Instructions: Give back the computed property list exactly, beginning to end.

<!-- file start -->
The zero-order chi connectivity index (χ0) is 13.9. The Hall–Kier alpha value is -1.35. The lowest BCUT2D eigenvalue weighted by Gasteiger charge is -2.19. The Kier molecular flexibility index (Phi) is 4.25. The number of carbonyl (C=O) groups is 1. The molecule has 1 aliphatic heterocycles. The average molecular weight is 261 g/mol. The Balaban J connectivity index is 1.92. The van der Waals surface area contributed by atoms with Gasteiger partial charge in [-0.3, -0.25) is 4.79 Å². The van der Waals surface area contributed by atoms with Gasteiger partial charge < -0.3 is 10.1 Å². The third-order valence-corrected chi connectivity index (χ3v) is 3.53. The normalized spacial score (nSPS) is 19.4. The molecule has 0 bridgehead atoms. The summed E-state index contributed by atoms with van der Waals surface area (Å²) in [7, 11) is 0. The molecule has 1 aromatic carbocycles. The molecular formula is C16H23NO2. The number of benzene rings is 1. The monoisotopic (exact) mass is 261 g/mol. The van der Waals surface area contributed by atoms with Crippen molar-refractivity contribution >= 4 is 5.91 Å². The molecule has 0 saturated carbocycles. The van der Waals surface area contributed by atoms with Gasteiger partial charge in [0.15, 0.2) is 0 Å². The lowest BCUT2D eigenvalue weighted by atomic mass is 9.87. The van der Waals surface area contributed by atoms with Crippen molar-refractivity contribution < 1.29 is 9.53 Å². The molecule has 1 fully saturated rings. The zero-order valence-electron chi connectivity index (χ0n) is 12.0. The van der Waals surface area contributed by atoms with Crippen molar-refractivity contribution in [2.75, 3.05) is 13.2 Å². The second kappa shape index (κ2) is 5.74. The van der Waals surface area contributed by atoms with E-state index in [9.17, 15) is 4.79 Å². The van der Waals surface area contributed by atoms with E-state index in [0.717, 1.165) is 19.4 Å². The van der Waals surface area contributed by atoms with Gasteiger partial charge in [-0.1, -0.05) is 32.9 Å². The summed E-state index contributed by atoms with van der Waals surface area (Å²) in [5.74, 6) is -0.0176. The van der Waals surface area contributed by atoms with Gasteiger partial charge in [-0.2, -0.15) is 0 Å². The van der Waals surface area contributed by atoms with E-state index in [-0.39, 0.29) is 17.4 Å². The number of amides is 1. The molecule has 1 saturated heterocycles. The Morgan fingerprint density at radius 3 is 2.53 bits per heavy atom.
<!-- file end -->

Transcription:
The zero-order chi connectivity index (χ0) is 13.9. The Hall–Kier alpha value is -1.35. The lowest BCUT2D eigenvalue weighted by Gasteiger charge is -2.19. The Kier molecular flexibility index (Phi) is 4.25. The number of carbonyl (C=O) groups is 1. The molecule has 1 aliphatic heterocycles. The average molecular weight is 261 g/mol. The Balaban J connectivity index is 1.92. The van der Waals surface area contributed by atoms with Gasteiger partial charge in [-0.3, -0.25) is 4.79 Å². The van der Waals surface area contributed by atoms with Gasteiger partial charge < -0.3 is 10.1 Å². The third-order valence-corrected chi connectivity index (χ3v) is 3.53. The normalized spacial score (nSPS) is 19.4. The molecule has 0 bridgehead atoms. The summed E-state index contributed by atoms with van der Waals surface area (Å²) in [7, 11) is 0. The molecule has 1 aromatic carbocycles. The molecular formula is C16H23NO2. The number of benzene rings is 1. The monoisotopic (exact) mass is 261 g/mol. The van der Waals surface area contributed by atoms with Crippen molar-refractivity contribution >= 4 is 5.91 Å². The molecule has 0 saturated carbocycles. The van der Waals surface area contributed by atoms with Gasteiger partial charge in [0.15, 0.2) is 0 Å². The lowest BCUT2D eigenvalue weighted by atomic mass is 9.87. The van der Waals surface area contributed by atoms with Crippen molar-refractivity contribution < 1.29 is 9.53 Å². The molecule has 1 fully saturated rings. The zero-order valence-electron chi connectivity index (χ0n) is 12.0. The van der Waals surface area contributed by atoms with Crippen molar-refractivity contribution in [2.75, 3.05) is 13.2 Å². The second kappa shape index (κ2) is 5.74. The van der Waals surface area contributed by atoms with E-state index in [9.17, 15) is 4.79 Å². The van der Waals surface area contributed by atoms with E-state index in [0.717, 1.165) is 19.4 Å². The van der Waals surface area contributed by atoms with Gasteiger partial charge in [-0.1, -0.05) is 32.9 Å². The summed E-state index contributed by atoms with van der Waals surface area (Å²) in [5.74, 6) is -0.0176. The van der Waals surface area contributed by atoms with Gasteiger partial charge in [-0.2, -0.15) is 0 Å². The van der Waals surface area contributed by atoms with E-state index in [-0.39, 0.29) is 17.4 Å². The number of amides is 1. The molecule has 1 saturated heterocycles. The Morgan fingerprint density at radius 3 is 2.53 bits per heavy atom.